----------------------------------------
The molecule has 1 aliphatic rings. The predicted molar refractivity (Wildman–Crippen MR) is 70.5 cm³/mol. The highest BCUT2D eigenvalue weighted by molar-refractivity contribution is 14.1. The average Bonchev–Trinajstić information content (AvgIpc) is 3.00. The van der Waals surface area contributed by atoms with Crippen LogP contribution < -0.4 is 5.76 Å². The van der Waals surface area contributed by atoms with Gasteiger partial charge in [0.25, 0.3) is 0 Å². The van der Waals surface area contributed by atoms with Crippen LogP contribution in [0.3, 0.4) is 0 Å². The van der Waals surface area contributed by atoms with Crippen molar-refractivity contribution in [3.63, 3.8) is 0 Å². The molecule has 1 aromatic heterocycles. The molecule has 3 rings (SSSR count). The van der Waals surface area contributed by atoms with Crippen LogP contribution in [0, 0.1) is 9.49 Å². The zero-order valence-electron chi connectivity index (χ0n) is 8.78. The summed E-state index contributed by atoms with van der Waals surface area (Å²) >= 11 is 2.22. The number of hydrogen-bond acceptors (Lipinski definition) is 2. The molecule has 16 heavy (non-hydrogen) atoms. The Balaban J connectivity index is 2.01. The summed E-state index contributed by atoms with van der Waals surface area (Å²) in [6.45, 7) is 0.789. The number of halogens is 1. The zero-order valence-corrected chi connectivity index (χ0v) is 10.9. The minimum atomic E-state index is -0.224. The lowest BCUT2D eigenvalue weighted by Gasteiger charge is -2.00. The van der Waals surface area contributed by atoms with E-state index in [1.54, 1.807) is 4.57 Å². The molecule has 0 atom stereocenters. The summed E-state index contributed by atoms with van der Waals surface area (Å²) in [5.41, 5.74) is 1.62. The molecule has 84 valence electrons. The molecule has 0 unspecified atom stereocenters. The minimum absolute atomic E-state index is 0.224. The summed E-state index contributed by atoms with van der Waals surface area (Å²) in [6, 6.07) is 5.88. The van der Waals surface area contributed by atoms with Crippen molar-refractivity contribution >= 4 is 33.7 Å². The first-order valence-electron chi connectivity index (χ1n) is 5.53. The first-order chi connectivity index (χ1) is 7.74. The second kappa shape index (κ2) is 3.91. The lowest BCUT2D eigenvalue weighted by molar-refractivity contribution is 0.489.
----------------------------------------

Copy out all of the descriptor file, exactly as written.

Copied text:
The molecule has 1 aliphatic rings. The predicted molar refractivity (Wildman–Crippen MR) is 70.5 cm³/mol. The highest BCUT2D eigenvalue weighted by molar-refractivity contribution is 14.1. The average Bonchev–Trinajstić information content (AvgIpc) is 3.00. The van der Waals surface area contributed by atoms with Crippen LogP contribution < -0.4 is 5.76 Å². The van der Waals surface area contributed by atoms with Gasteiger partial charge in [0.25, 0.3) is 0 Å². The van der Waals surface area contributed by atoms with Crippen LogP contribution in [0.3, 0.4) is 0 Å². The van der Waals surface area contributed by atoms with Crippen molar-refractivity contribution in [3.63, 3.8) is 0 Å². The molecule has 1 aromatic heterocycles. The molecule has 3 rings (SSSR count). The van der Waals surface area contributed by atoms with Crippen LogP contribution in [0, 0.1) is 9.49 Å². The zero-order valence-electron chi connectivity index (χ0n) is 8.78. The summed E-state index contributed by atoms with van der Waals surface area (Å²) >= 11 is 2.22. The number of hydrogen-bond acceptors (Lipinski definition) is 2. The molecule has 16 heavy (non-hydrogen) atoms. The Balaban J connectivity index is 2.01. The summed E-state index contributed by atoms with van der Waals surface area (Å²) in [6.45, 7) is 0.789. The number of halogens is 1. The zero-order valence-corrected chi connectivity index (χ0v) is 10.9. The minimum atomic E-state index is -0.224. The lowest BCUT2D eigenvalue weighted by Gasteiger charge is -2.00. The van der Waals surface area contributed by atoms with E-state index in [1.54, 1.807) is 4.57 Å². The molecule has 0 atom stereocenters. The summed E-state index contributed by atoms with van der Waals surface area (Å²) in [5.41, 5.74) is 1.62. The molecule has 84 valence electrons. The molecule has 0 unspecified atom stereocenters. The minimum absolute atomic E-state index is 0.224. The summed E-state index contributed by atoms with van der Waals surface area (Å²) in [6, 6.07) is 5.88. The van der Waals surface area contributed by atoms with Crippen molar-refractivity contribution >= 4 is 33.7 Å². The first-order valence-electron chi connectivity index (χ1n) is 5.53. The first-order chi connectivity index (χ1) is 7.74. The second kappa shape index (κ2) is 3.91. The lowest BCUT2D eigenvalue weighted by molar-refractivity contribution is 0.489.